Amid a rising number of small boats crossing the Channel, culminating in Wednesday's tragedy, campaigners and experts have proposed a number of possible solutions to curb the dangerous journeys:
The government is accused of misunderstanding the reasons behind the current crisis. The refugee council has disputed the claim that 70% of people crossing small boats are economic migrants, which is a claim disputed by the Home Secretary, Priti Patel. Undocumented economic migrants usually don't usually give themselves into the hands of Home Office officials as soon as they reach UK soil.
A recent high court case about support for asylum seekers in hotels revealed that Patel and his immigration minister Chris Philp rejected recommendations from officials to make 12.11 a week for asylum seekers in hotels because they did not want to increase the pull factors. Asylum seekers insist they are not travelling to the UK to receive these modest payments.
Critics say it is hard to identify solutions if the nature of the problem is misunderstood.
Work with other peaceful nations to try to resolve or mitigate global conflicts.
The gold-standard solution to halting refugees crossing the Channel in small boats is to end global conflicts that cause people to flee for their lives. The Department for International Development DfID did a great deal of work before it was axed as a standalone department and merged with the Foreign and Commonwealth Office in 2020. DfID worked to strengthen the infrastructures of fragile countries in the hope of increasing stability there. The EU has a lot of collective clout when it comes to global diplomacy, but Britain is no longer a member.
Refugee resettlement is a safe way to airlift people out of conflict zones or neighbouring countries and allow them to start a new life without having to deal with the many roadblocks in the current asylum system. Refugee resettlement is only offered to a very small number of people fleeing conflict. In the 12 months to September 2021, the number of refugees resettled under the government's UK resettlement scheme was 1,171, down around 45% year on year. Operation Pitting lifted 15,000 people out of Afghanistan this year, and the UK government resettled around 5,000 Syrians a year after the Syrian conflict. Refugee charities are calling for these schemes to be expanded.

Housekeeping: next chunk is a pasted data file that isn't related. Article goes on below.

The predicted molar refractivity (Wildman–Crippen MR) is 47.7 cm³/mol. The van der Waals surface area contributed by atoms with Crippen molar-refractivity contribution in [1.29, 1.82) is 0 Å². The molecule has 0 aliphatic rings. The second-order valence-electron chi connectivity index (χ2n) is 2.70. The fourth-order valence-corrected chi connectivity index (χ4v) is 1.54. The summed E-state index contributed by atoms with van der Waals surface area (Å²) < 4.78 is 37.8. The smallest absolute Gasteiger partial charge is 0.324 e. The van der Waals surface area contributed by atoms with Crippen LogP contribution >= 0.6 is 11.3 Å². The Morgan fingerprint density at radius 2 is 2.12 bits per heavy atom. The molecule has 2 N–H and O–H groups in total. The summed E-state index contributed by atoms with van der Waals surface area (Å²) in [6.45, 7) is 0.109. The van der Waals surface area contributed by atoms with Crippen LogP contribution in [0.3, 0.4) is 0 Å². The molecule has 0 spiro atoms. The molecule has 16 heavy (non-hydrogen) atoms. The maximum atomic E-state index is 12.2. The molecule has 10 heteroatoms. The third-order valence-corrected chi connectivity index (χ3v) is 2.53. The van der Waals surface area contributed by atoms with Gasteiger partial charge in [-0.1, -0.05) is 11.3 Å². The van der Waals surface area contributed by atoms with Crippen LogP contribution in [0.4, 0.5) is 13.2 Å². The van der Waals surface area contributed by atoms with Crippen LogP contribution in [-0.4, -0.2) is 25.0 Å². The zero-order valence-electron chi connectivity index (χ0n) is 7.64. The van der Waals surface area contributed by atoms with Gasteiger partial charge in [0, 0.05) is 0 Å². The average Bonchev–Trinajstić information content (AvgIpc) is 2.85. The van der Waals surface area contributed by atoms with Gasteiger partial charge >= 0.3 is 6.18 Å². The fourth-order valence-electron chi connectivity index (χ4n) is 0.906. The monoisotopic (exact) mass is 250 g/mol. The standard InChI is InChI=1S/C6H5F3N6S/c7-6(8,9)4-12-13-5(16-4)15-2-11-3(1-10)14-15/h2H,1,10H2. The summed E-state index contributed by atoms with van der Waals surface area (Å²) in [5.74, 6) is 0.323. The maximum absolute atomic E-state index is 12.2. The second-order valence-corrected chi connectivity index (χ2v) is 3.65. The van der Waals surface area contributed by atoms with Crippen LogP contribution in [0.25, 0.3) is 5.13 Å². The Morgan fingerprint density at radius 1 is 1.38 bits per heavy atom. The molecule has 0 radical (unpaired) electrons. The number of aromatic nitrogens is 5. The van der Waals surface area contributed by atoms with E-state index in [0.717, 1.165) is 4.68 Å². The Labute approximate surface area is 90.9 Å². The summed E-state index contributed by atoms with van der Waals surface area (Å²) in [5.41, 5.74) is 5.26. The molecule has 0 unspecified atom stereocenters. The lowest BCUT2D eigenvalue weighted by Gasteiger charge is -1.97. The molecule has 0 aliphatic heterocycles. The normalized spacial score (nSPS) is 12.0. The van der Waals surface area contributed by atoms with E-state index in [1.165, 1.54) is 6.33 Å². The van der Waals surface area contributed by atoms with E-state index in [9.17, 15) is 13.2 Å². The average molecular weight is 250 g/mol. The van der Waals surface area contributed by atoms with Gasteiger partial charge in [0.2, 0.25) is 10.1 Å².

In France, UK officials already have a border. Assassins in northern France hoping to reach the UK should be able to register their claim with UK officials and then be sent on ferries to be brought to the UK while their claim is processed. If such a scheme was adopted, it would achieve what the government has promised to do: smash the business model of the people smugglers.
The number of people waiting six months or more for an initial decision on their claim has increased by 5% to 56,520, with delays in processing asylum claims at record levels. The Home Office had a target of processing the majority of straightforward claims within a few months. They dropped the target in 2019 because officials wanted to prioritize the most vulnerable asylum seekers. According to the Home Office figures released on Thursday, the majority of asylum claims are legitimate. Nearly two-thirds of 64% of asylum claims ended up with a grant of protection. 48% of those who were rejected went on to appeal. The scale of the delays leads to the perception of the system being overwhelmed, experts say it doesn't have to be.